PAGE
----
http://www.flickr.com/photos/estabrook/5729555412/

Join 11,500 others and follow Sean Hull on twitter @hullsean.

This past year I worked on an 8 week contract. I was tasked with helping improve scalability, measuring current throughput, then troubleshooting systems & infrastructure to find the big problem areas.

Slow process of on-boarding

In only six months, the firm had grown from a small startup, to a larger mid-sized company. That kind of growth is great for margins & investors, but it’s tough on teams & management.

We had outlined a nice todo list up front. Tasks would fit well within our eight week budget, with some additional time for things that came up along the way.

As it turned out, on-boarding for the project got drawn out. I got tangled in email problems, configuring, forwarding, and so forth. The default on-boarding process placed me on various general lists about office parties, and treasure hunts. Having all this email forwarded to me became a problem to untangle.

Meanwhile getting credentials and logins to the correct servers was a challenge. Tickets were created, emails flew back and forth and time rolled on.

Read this: Why operations & MySQL DBA talent is hard to find

Time pressure at the end of engagement

As the engagement barreled on, we reached the final two weeks mark. It was then that I scheduled another meeting with the director of operations, and to go over status.

At that point the team was fighting some new fires with database change management. I was intrigued by the problem, and wanted to dig in and see if I could assist. But at that point we both agreed there wasn’t sufficient time left to devote to it.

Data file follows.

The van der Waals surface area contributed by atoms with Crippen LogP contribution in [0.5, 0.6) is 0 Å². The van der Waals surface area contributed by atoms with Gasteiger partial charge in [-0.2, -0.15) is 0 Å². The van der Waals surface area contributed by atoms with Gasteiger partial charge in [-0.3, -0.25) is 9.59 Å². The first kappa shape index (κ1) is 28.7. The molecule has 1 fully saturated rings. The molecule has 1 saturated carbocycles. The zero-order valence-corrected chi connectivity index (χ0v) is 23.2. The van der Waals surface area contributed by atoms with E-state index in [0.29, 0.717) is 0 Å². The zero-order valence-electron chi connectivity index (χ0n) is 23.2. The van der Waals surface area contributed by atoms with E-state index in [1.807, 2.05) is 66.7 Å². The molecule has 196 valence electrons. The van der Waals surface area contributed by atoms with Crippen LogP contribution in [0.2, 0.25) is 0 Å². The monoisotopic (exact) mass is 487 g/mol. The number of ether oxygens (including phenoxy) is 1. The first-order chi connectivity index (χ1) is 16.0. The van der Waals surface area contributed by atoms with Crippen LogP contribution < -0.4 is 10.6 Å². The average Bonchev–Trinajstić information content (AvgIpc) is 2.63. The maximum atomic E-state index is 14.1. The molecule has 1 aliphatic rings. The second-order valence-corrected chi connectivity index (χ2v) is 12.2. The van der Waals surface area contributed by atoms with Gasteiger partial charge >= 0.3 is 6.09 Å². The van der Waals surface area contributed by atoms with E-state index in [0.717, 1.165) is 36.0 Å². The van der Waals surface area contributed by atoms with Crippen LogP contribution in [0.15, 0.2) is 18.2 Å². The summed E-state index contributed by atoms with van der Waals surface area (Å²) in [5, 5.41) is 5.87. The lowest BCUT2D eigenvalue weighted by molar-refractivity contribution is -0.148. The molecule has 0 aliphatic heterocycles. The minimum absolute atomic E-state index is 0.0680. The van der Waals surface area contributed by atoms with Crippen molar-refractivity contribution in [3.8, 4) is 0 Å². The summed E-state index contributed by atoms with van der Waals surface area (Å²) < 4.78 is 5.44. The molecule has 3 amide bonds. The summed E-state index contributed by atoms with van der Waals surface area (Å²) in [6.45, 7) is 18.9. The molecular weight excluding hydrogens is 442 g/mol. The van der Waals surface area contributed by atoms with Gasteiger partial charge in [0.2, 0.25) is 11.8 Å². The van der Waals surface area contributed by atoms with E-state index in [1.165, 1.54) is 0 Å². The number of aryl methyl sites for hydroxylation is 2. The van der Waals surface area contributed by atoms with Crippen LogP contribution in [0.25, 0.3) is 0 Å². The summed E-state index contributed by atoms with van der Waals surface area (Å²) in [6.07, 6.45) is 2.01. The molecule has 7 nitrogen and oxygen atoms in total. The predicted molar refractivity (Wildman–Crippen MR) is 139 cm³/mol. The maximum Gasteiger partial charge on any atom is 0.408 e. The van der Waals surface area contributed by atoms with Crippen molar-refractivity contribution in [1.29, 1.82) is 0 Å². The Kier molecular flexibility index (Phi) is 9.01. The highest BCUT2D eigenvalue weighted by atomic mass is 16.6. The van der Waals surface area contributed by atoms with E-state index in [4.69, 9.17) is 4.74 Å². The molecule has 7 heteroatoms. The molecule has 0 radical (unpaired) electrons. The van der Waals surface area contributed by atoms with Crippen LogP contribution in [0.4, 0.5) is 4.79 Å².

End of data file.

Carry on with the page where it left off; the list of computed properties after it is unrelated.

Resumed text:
Having spent a large portion of the engagement up front on administrative tasks, we now had time pressure at the end to finish the tasks agreed to.

Related: 8 Questions to ask an AWS expert

The hourly billing experience

I’d worked on many hourly clients over the past decade. With hourly projects the VPN configuration, logins & admin tasks sometimes fell through the cracks. Firms of all sizes, even small startups, often have a lot of balls in the air at once.

On hourly billing, when things get drawn out, there’s no real pressure. The cost to the firm is the same whether they drag their feet or push to get things done rapidly.

Read this: Why Amazon RDS doesn’t support Maria DB or Percona

Contrast with weekly billing – mutual accountabilities

The contrast with weekly billing engagements is palpable. You feel it right out of the gates. We both want to make good use of time. And clients feel they don’t want to waste resources, and budgets.

That’s a good thing. There’s an incentive on everybody’s part to keep things moving.

Also: Why generalists are better at scaling the web

We act when we feel it in our wallet

My conclusion from these experiences, we act when we feel pressure on our wallet. With weekly billing the client will pressure their own teams on mutual accountabilities. They’ll also pressure you the consultant or service provider. So be prepared to pull your own weight.

When things are not moving along smoothly, expect discussion to quickly bubble to the surface. Embrace these moments, for everyone will have incentive to solve those problems.

Time pressure & budgets – keys to successful consulting engagement.

Related: Why I don’t work with recruiters